Economy is powered by leading firms
By Jiang Zhuqing (China Daily)
Updated: 2006-09-04 05:28

ZHENGZHOU: The top 500 Chinese companies accounted for more than three-fourths of the national economy last year, but have a long way to go to catch up with the Fortune 500 in terms of competitiveness, investment in R&D and energy efficiency.

A report released by the Chinese Enterprise Confederation (CEC) on Saturday said the top players generated 14.1 trillion yuan (US$1.8 trillion) in revenues, which made up 77.6 per cent of the gross domestic product.

Oil and petrochemical giant Sinopec Corp topped the list of the Top 500 with an operating revenue of 823 billion yuan (US$102.9 billion) and a profit of 21.9 billion yuan (US$2.7 billion), up about 30 per cent and 108 per cent over 2004. The company also led the table the previous year.

The State Grid, China National Petroleum Corporation, Industrial and Commercial Bank of China and China Mobile were ranked second to fifth.

Of the top 500, 23 qualify for the Fortune Global 500 in terms of revenues, said Feng Bing, CEC's executive vice-chairman, at a high-profile forum in the capital of Central China's Henan Province. Nineteen of them applied and were listed in Fortune magazine's ranking for 2006.

The Top 500 are mainly in the petroleum, petrochemical, automobile, banking, telecom and metallurgy sectors. On average, they have 16,074 employees.

However, major indices such as size, productivity, profitability, management ability and competitiveness show a significant gap between Corporate China and Fortune 500 companies, experts said.

The combined business income of China's top 500 accounts for only 9.3 per cent of the Fortune Global 500, and 19.4 per cent of the top 500 US firms, according to Feng.

According to the report, petrochemical, natural gas extraction, banking and ferrous metal industries reaped profits of 31.4 billion yuan (US$3.9 billion) in 2005, accounting for nearly half of the total profits of the Top 500.

Most of the global top 500 companies are in competitive sectors like the automobile industry and services, experts said.

"If China does not change the current pattern of economic development, which is dominated by energy-consuming and polluting heavy industries, it would have to compete with other nations for scarce natural resources," said Liu Jisheng, a professor at Tsinghua University's school of economics.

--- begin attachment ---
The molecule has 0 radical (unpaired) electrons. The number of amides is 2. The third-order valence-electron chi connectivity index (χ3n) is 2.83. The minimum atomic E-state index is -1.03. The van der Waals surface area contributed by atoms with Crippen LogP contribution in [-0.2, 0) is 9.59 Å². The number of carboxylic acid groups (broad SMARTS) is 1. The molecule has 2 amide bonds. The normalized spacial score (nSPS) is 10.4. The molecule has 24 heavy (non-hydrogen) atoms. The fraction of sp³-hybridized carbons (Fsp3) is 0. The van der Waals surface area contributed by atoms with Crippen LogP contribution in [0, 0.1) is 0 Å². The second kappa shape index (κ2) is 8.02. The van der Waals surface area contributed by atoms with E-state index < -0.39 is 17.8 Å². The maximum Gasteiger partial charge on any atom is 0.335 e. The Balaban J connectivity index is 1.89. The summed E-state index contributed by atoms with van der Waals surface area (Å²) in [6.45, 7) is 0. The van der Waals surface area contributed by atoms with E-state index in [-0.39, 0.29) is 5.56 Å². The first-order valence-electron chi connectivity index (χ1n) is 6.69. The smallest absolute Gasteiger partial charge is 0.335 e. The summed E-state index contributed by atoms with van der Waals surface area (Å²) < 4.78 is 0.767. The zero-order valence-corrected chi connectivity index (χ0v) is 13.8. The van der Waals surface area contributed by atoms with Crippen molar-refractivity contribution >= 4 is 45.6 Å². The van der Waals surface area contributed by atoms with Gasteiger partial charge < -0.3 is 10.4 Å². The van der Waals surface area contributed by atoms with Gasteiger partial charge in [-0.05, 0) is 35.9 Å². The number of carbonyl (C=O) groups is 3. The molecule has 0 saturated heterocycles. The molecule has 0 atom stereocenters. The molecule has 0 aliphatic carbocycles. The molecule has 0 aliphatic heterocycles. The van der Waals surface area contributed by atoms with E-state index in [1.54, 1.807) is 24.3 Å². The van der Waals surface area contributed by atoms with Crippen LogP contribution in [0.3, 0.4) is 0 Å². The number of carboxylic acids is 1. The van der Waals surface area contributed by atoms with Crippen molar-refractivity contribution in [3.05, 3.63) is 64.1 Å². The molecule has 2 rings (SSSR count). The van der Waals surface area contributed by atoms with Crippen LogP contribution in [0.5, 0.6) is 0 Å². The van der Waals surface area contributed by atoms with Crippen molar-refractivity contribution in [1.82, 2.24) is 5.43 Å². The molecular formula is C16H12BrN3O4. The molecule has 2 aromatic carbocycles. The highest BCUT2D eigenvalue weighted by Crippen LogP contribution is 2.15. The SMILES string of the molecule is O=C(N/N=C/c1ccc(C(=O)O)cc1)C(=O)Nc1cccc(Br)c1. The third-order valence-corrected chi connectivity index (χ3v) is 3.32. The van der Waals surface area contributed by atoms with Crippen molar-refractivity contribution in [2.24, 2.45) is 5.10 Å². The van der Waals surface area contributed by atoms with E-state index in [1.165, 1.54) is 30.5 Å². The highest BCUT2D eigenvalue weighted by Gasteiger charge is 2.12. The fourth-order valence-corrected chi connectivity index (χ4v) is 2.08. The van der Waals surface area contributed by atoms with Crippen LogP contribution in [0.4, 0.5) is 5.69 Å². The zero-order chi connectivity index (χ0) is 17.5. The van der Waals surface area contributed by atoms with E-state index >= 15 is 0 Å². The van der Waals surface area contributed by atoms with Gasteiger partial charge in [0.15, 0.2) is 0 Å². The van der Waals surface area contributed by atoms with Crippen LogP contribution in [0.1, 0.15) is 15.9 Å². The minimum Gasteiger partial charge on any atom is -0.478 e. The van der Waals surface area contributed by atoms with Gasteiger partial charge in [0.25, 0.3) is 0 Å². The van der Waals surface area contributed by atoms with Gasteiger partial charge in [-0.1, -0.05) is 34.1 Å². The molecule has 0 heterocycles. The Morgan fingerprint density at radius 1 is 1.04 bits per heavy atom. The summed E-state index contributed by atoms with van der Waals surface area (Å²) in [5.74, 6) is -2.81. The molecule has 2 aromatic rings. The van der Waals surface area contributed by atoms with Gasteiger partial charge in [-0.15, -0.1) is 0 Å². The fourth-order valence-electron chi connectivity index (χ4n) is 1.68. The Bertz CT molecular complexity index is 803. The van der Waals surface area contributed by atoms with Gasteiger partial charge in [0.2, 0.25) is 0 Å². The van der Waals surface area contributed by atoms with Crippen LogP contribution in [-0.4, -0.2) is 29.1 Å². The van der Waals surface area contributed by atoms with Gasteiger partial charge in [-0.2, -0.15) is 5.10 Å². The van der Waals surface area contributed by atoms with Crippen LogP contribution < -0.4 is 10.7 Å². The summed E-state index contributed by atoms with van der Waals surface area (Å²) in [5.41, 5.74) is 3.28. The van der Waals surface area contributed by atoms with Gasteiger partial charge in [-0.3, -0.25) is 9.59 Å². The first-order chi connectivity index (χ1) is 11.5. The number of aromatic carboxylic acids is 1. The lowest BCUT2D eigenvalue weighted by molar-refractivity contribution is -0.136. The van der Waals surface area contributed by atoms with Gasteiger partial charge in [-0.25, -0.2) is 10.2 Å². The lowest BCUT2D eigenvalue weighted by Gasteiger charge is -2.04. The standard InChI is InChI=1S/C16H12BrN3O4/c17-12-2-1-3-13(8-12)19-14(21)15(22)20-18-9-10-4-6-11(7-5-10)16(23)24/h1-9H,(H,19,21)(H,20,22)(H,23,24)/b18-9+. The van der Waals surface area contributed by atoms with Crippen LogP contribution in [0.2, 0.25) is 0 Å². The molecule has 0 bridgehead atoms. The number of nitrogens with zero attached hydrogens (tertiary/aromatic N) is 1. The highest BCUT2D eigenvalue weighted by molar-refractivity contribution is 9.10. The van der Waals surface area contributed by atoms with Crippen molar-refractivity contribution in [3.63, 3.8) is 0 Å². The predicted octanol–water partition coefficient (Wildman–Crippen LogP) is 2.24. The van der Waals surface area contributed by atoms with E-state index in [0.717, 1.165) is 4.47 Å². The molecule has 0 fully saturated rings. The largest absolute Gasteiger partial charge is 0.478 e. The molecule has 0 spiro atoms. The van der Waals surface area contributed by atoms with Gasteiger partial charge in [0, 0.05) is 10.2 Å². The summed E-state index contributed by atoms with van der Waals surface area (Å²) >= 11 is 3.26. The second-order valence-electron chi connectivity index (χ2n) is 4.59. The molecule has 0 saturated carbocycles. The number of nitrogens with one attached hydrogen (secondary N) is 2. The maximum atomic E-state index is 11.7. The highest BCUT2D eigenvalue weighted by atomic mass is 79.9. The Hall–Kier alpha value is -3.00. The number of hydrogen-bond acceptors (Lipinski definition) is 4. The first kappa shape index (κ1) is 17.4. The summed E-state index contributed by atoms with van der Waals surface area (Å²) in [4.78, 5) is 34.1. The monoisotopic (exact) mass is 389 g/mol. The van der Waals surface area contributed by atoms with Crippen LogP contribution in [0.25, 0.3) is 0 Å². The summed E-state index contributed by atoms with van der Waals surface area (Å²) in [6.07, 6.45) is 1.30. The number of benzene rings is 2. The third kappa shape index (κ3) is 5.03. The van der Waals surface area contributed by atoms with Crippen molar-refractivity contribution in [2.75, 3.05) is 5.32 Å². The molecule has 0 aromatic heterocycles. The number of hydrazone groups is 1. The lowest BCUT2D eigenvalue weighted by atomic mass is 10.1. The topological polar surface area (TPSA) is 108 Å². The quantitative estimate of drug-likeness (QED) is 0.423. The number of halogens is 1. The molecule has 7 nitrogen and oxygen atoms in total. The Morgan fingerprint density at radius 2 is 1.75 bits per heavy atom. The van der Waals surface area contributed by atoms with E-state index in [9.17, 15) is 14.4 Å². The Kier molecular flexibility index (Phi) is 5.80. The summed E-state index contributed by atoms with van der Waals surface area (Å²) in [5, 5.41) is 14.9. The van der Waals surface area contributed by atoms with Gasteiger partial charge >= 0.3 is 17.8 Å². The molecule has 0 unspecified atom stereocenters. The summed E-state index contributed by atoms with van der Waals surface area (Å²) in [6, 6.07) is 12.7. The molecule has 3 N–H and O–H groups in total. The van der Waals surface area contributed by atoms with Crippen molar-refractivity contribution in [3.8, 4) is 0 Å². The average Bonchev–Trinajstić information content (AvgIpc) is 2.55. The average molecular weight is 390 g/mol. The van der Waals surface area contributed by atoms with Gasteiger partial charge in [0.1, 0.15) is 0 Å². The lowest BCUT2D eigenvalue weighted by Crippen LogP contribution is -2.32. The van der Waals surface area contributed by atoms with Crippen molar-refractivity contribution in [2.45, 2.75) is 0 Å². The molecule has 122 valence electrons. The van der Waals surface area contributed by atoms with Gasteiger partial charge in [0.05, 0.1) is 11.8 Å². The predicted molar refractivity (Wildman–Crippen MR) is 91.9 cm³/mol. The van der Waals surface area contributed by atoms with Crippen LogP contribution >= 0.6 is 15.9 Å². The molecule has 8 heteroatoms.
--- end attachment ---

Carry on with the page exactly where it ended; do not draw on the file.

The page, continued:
Ma Kai, minister of the State Development and Reform Commission, said that low energy efficiency continues to bedevil Chinese companies, limiting their competitiveness and returns.

Investment in R&D by 411 of China's top 500 enterprises accounts for only 1.45 per cent of their gross sales revenue, much lower than the 5 per cent international standard, Liu said.

Unlike global majors, which make profits through technology and IPR licensing, Chinese firms mainly rely on sales of products, resources and services, said Yang Du, a professor from Renmin University of China.

Liao Xiaoqi, vice-minister of commerce, urged companies to adopt innovation as the key component of their development.

Another strategy to become more powerful is to compete internationally, said Liao.


Foreign investors paid 90 billion yuan (US$11.25 billion) in taxes last year a rise of 30 per cent over the previous year, it was announced over the weekend.

This compares to zero growth in 2004, according to the report on tax payment by foreign-invested companies, China News Service reported.

FAW-VW Automobile Co, a joint venture between First Automotive Works of Changchun, Jilin Province, and Volkswagen of Germany, tops the list, followed by Guangzhou Honda Automobile Co.

Of the top 100, 57 foreign-invested manufacturing enterprises are listed and contributed more than 50 billion yuan (US$6.25 billion) to the State coffers last year.

In the list of the top 500 taxpayers among Chinese companies, Daqing Oilfield, PetroChina and Bank of China are the top three.

There are 170 resource-based enterprises and 225 tobacco and power companies in the list, which turned in tax of 556.6 billion yuan (US$70 billion) 88 per cent of tax payments by the country's top 500 enterprises.

(China Daily 09/04/2006 page1)